President Obama’s inaugural address moved me for many reasons, including how Jewish it was. There was no Hebrew (had to listen to Rick Warren for that), nothing about Israel, and no pleas on behalf of the Jewish people. There was nothing that was uniquely Jewish about it. It would have been odd if there had been. But his basic approach to addressing this moment in our nation’s history, was deeply, if not uniquely, Jewish.
The President’s method borrowed a page from Moses’ playbook, otherwise known as the Book of Deuteronomy. Like Moses before him, he reminded a new generation that we have much to accomplish and can do so precisely because we stand on the shoulders of ancestors who, while not perfect, achieved so much.
President Obama invoked both our collective past and our desire for a better future as he called on Americans to usher in “a new era of responsibility”. He reminded us that we must confront the challenges we now face as a nation with both a dream of how the future could be and the memory of past times when we have achieved our collective dreams. That sums up a good portion of Jewish liturgical formation and a fair bit of the Hebrew Bible’s great speeches as well.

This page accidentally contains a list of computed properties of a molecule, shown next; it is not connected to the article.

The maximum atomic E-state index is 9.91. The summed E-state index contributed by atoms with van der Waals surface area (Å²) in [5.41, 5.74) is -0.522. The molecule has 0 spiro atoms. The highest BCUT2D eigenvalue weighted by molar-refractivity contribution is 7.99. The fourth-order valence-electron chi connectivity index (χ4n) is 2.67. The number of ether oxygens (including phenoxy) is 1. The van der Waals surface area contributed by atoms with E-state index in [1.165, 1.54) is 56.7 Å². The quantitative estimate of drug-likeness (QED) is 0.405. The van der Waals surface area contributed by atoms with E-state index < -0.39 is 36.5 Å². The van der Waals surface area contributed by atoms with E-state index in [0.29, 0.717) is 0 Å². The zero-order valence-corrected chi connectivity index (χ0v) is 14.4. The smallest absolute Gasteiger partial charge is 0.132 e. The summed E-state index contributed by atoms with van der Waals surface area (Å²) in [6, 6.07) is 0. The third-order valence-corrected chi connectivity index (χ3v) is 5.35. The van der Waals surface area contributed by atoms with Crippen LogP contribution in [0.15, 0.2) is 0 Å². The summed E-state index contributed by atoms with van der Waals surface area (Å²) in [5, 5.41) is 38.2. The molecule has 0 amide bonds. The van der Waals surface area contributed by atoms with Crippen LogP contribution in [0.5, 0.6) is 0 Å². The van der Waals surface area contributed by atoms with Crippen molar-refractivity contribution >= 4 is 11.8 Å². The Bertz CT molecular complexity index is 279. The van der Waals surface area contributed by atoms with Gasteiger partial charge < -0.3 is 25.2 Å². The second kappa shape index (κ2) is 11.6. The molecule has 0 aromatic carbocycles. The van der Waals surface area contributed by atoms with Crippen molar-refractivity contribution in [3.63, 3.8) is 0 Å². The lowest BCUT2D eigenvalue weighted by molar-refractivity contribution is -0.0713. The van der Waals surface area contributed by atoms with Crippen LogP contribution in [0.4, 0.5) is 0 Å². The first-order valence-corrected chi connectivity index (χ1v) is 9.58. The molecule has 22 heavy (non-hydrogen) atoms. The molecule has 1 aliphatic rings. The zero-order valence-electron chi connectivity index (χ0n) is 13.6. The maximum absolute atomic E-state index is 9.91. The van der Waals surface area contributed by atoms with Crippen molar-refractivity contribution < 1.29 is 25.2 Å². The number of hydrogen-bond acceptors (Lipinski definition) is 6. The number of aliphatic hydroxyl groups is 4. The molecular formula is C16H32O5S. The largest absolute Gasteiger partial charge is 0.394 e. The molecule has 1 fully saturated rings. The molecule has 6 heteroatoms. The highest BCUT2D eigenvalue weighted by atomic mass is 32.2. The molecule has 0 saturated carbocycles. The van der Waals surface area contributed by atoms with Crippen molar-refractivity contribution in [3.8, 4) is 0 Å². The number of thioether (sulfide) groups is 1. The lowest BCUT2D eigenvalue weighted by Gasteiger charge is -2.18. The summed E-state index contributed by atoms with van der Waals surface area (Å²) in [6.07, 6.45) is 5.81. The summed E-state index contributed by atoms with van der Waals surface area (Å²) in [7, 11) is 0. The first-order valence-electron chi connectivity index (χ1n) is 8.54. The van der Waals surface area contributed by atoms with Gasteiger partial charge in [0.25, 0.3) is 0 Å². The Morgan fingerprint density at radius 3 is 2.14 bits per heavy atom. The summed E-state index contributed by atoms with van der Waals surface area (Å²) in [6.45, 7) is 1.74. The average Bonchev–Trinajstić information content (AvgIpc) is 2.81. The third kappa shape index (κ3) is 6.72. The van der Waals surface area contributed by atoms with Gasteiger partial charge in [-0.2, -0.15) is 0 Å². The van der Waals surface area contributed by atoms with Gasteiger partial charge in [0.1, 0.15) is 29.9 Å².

Obama’s words reminded me of every Jewish holiday celebration from each Friday night’s Kiddush prayer which ushers the Sabbath to our dinner tables, to the Passover Seder which challenges each of us to see ourselves as both our slave ancestors and as those who can fulfill their dream of achieving freedom.
In this approach, history is not a chain which weighs us down, nor is the future an excuse for discarding the past. They are taken together as tools to inspire us to meet the present with courage and excitement. That is about as Jewish a methodology as one will ever find.
Of course, there is nothing zero-sum about this kind of Jewishness, or President Obama’s politics for that matter. In fact, I hope that Christians, Muslims, Hindus, and Atheists can claim that the speech was deeply rooted in their traditions as well. One measure of the speech’s success might be precisely how many different groups can do just that. And it would be a good lesson for all of us to imagine that it is precisely those themes which we so identify, which represent the deepest messages of the particular traditions we hold most dear.